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Atoke’s Monday Morning Banter: Leave Us Not In Penury



I was not yet a teenager when I learned a huge lesson from Tunde Kelani’s film ‘Ti Oluwa Ni’le”: DEAD BODIES ARE STOLEN FROM OUR MORTUARIES.
In the movie, there was a curse placed on anyone who dealt with ancestral land; and these shifty city guys had connived with some village people to buy the land by hook or by crook. Anyway, the way the curse was structured, once one of the offenders was buried, the next one would automatically die. So basically, it was the burial of ‘Sanya’ that led to the death of ‘JP’. At JP’s death, third accomplice started panicking (I forget the name of the character now… people, it’s been 20 years since I watched it!) If JP was interred, it meant our guy was next. So, he went to great lengths to ensure that JP would not be buried. He went to the morgue to bribe Aderukpoko, the mortuary attendant. As money exchanged hands, the body was released to him. Just like that!

Now, that was a movie! But you know what they say about art imitating life? Yeah! So, in a chat with a friend, we were swapping morbid tales about grief and our coping mechanisms, and he mentioned that when his dad died, he would visit the morgue everyday. The purpose was to ‘settle’ the mortuary attendants to make sure his dad’s body was still intact by the time they were ready to have the funeral service. Apparently, body parts have high commercial value on the black market (You modern day Nigerian traditionalists, who visit your traditional priests who ask you to go bring all sorts of things for sacrifice, know what I’m talking about.) The cost of death is not just emotional, it actually has a financial impact, and bribing the mortician to keep the body in one piece is the least of the expenses.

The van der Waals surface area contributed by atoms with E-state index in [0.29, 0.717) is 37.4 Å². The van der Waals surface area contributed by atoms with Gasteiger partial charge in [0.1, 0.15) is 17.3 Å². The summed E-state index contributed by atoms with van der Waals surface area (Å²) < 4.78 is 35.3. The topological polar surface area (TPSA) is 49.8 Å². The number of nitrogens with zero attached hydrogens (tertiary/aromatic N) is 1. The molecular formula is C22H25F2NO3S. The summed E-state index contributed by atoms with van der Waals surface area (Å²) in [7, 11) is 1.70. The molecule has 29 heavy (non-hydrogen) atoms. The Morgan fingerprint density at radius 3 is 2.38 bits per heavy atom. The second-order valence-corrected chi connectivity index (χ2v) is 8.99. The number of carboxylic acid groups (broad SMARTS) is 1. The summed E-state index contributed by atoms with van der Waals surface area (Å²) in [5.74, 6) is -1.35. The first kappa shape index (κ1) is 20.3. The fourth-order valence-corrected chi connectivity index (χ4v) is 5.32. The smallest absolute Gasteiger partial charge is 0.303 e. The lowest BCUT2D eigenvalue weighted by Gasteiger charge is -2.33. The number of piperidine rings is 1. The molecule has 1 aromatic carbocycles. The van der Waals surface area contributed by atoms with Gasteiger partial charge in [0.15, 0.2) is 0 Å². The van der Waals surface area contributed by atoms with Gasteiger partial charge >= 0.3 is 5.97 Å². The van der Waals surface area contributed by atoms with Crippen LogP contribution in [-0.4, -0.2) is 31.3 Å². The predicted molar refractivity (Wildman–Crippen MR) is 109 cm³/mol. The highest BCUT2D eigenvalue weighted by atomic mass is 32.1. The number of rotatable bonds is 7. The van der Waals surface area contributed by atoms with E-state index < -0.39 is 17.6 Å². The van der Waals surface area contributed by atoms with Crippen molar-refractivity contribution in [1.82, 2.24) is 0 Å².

I enquired about the cost of morgue services, and the prices ranged from 30,000 to 50,000 a week. You’re suddenly thrown into the quagmire of either quickly looking money for the funeral, or looking for money to pay lodging fees for the body. If you’re from a family where you guys want to close all the roads in your area, then you’re probably looking at a nice nifty sum of money if your corpse is going to be there for at least 3 months. After all, you’re the one who wants to make a big party out of the departure of your dearly beloved.